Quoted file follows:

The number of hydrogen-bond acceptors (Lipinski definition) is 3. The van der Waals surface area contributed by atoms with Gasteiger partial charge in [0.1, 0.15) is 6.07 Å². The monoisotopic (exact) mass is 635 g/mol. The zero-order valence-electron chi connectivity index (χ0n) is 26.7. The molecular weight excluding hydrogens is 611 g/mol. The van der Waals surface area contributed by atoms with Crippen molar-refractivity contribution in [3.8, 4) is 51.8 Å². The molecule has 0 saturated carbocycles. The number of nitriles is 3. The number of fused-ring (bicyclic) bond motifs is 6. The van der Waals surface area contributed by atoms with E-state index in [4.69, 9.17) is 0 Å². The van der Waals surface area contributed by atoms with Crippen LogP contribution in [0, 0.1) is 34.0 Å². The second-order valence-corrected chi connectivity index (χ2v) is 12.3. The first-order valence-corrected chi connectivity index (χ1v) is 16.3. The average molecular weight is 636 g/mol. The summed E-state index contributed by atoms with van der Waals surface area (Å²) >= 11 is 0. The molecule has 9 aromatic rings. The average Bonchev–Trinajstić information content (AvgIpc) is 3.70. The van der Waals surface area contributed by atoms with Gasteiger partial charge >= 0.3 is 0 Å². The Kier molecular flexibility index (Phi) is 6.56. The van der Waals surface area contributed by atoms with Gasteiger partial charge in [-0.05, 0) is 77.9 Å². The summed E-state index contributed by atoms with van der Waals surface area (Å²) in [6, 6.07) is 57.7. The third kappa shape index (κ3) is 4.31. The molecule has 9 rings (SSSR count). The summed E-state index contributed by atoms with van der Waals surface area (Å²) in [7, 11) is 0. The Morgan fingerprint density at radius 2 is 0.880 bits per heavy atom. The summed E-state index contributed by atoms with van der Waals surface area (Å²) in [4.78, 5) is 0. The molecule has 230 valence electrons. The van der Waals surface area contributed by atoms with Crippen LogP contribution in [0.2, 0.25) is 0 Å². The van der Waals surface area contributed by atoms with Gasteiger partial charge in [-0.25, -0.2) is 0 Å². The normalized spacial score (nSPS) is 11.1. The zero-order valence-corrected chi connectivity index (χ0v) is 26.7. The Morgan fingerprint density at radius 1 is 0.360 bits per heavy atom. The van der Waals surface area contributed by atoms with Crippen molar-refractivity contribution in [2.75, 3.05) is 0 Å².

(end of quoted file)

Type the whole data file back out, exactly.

The number of hydrogen-bond acceptors (Lipinski definition) is 3. The van der Waals surface area contributed by atoms with Gasteiger partial charge in [0.1, 0.15) is 6.07 Å². The monoisotopic (exact) mass is 635 g/mol. The zero-order valence-electron chi connectivity index (χ0n) is 26.7. The molecular weight excluding hydrogens is 611 g/mol. The van der Waals surface area contributed by atoms with Crippen molar-refractivity contribution in [3.8, 4) is 51.8 Å². The molecule has 0 saturated carbocycles. The number of nitriles is 3. The number of fused-ring (bicyclic) bond motifs is 6. The van der Waals surface area contributed by atoms with E-state index in [4.69, 9.17) is 0 Å². The van der Waals surface area contributed by atoms with Crippen LogP contribution in [0, 0.1) is 34.0 Å². The second-order valence-corrected chi connectivity index (χ2v) is 12.3. The first-order valence-corrected chi connectivity index (χ1v) is 16.3. The average molecular weight is 636 g/mol. The summed E-state index contributed by atoms with van der Waals surface area (Å²) >= 11 is 0. The molecule has 9 aromatic rings. The average Bonchev–Trinajstić information content (AvgIpc) is 3.70. The van der Waals surface area contributed by atoms with Gasteiger partial charge >= 0.3 is 0 Å². The Kier molecular flexibility index (Phi) is 6.56. The van der Waals surface area contributed by atoms with Gasteiger partial charge in [-0.05, 0) is 77.9 Å². The summed E-state index contributed by atoms with van der Waals surface area (Å²) in [6, 6.07) is 57.7. The third kappa shape index (κ3) is 4.31. The molecule has 9 rings (SSSR count). The summed E-state index contributed by atoms with van der Waals surface area (Å²) in [7, 11) is 0. The Morgan fingerprint density at radius 2 is 0.880 bits per heavy atom. The summed E-state index contributed by atoms with van der Waals surface area (Å²) in [4.78, 5) is 0. The molecule has 230 valence electrons. The van der Waals surface area contributed by atoms with Crippen LogP contribution in [0.2, 0.25) is 0 Å². The van der Waals surface area contributed by atoms with Gasteiger partial charge in [-0.25, -0.2) is 0 Å². The normalized spacial score (nSPS) is 11.1. The zero-order valence-corrected chi connectivity index (χ0v) is 26.7. The Morgan fingerprint density at radius 1 is 0.360 bits per heavy atom. The van der Waals surface area contributed by atoms with Crippen molar-refractivity contribution in [2.75, 3.05) is 0 Å².